Nuclear proliferation needs a multilateral response just as much as the coronavirus pandemic
Warning that a nuclear conflict remains a clear and present danger today, Ban Ki-moon calls on nuclear powers to reduce their arsenals and invest in a robust global arms control architecture. Published in the South China Morning Post.
COVID-19 has shone a light on the acute vulnerabilities of our interconnected world. No country can tackle the pandemic alone, regardless of its size, strength or technological sophistication. The only way to overcome the threat is through international cooperation and transparency.
The same principles apply to an equally grave threat to the future of humanity, albeit one that rarely dominates the news. 2020 marks the 75th anniversary of the dropping of atomic bombs on Hiroshima and Nagasaki. The Treaty on the Non-Proliferation of Nuclear Weapons (NPT) has been effective for the past 50 years, with 190 countries taking part.
Yet a nuclear conflict remains a clear and present danger today. According to the latest report from the Stockholm International Peace Research Institute, the global nuclear weapons stockpile still stands at 13,400 warheads even three decades after the end of the Cold War.
Tensions are alarmingly high between the two nuclear states of China and India after the deadly clashes between troops in Ladakh’s Galwan valley. Furthermore, India and its other nuclear-armed neighbour Pakistan came frighteningly close to war in 2019 over the disputed territory of Kashmir.
When it comes to the Korean peninsula, US President Donald Trump’s attempts to build a personal rapport with North Korean leader Kim Jong-un have yielded nothing in terms of concrete progress toward North Korea’s complete denuclearisation. On the contrary, North Korea continues to strengthen its nuclear capabilities and has never given up its ambition to acquire de facto nuclear status.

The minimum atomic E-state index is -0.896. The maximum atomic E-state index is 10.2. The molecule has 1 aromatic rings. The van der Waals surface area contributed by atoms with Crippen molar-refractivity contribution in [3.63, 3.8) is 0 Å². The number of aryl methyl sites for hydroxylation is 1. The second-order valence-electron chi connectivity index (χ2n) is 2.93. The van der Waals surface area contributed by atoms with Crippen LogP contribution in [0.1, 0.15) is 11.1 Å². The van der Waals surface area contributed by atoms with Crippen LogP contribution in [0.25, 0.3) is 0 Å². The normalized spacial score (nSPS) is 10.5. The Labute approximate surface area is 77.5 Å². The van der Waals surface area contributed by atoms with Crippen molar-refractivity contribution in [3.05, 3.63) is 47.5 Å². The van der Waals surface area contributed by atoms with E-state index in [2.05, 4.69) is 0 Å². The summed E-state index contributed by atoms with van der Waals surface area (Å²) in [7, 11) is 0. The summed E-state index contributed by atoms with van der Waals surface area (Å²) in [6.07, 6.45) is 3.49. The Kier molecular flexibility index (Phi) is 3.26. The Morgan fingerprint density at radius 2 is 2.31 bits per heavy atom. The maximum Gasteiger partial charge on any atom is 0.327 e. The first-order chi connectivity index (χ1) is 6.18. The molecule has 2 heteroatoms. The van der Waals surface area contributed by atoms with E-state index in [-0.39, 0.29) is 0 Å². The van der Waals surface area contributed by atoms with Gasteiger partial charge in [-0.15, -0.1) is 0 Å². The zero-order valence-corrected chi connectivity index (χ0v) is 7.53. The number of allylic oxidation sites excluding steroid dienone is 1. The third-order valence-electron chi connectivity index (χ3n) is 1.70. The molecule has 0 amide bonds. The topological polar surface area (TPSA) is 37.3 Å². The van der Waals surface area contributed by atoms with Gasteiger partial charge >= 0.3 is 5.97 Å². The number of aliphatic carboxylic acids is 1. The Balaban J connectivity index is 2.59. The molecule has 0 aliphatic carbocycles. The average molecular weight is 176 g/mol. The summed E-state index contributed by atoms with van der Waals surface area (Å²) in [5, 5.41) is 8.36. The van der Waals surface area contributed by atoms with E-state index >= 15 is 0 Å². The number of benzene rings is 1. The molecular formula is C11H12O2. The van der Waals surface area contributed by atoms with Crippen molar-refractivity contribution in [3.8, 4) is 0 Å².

All of this bodes ill when COVID-19 consumes world leaders’ attention and has put on hold the habitual rhythms and practices of international diplomacy.
The nuclear threat was already growing in significance before the pandemic after deliberate assaults on the multilateral system launched by nationalist, isolationist and authoritarian leaders. The US decision in 2019 to withdraw from the Intermediate-Range Nuclear Forces Treaty was a myopic and retrograde move that harks back to the Cold War and a dangerous arms race on European soil and beyond.
In recent weeks, we have seen further alarming signals from Washington that weaken the global architecture of arms control and non-proliferation, including the announcement it intends to withdraw from the Open Skies Treaty and even reports that it is considering a resumption of nuclear testing after a 28-year moratorium.
This year should have also been the occasion for the Non-Proliferation Treaty Review Conference, which had to be postponed because of COVID-19.
All parties to the NPT should not waste the time afforded by this postponement and take concrete steps to meet their obligations on disarmament and non-proliferation. Those bearing the heaviest responsibility are the five permanent members of the UN Security Council, which have consistently failed to live up to their obligations on disarmament under Article 6 of the NPT.
States should exert whatever pressure they can to convince the US administration to agree to extend the New Strategic Arms Reduction Treaty (New START) for five years. Its expiry would mean no binding agreement on arms control between the two nuclear superpowers – the United States and Russia – and thus create a serious risk to global peace and security.
The US has suggested it wants to broaden New START to include China. While it is important for China to be engaged in the global disarmament discussion, it is disingenuous to make New START’s extension dependent on Beijing, given that its stockpiles are one-twentieth the size of those of the US and Russia.
The US should instead accept the offer of Russian President Vladimir Putin and immediately agree to an extension. China’s inclusion can be separately negotiated subsequently.
An effective, rules-based multilateral system is the world’s insurance policy against existential threats, from pandemics to climate change to nuclear weapons.
Pious words about the victims of Hiroshima and Nagasaki will ring hollow if today’s nuclear powers do not take concrete steps to reduce their arsenals and invest in a robust global arms control architecture.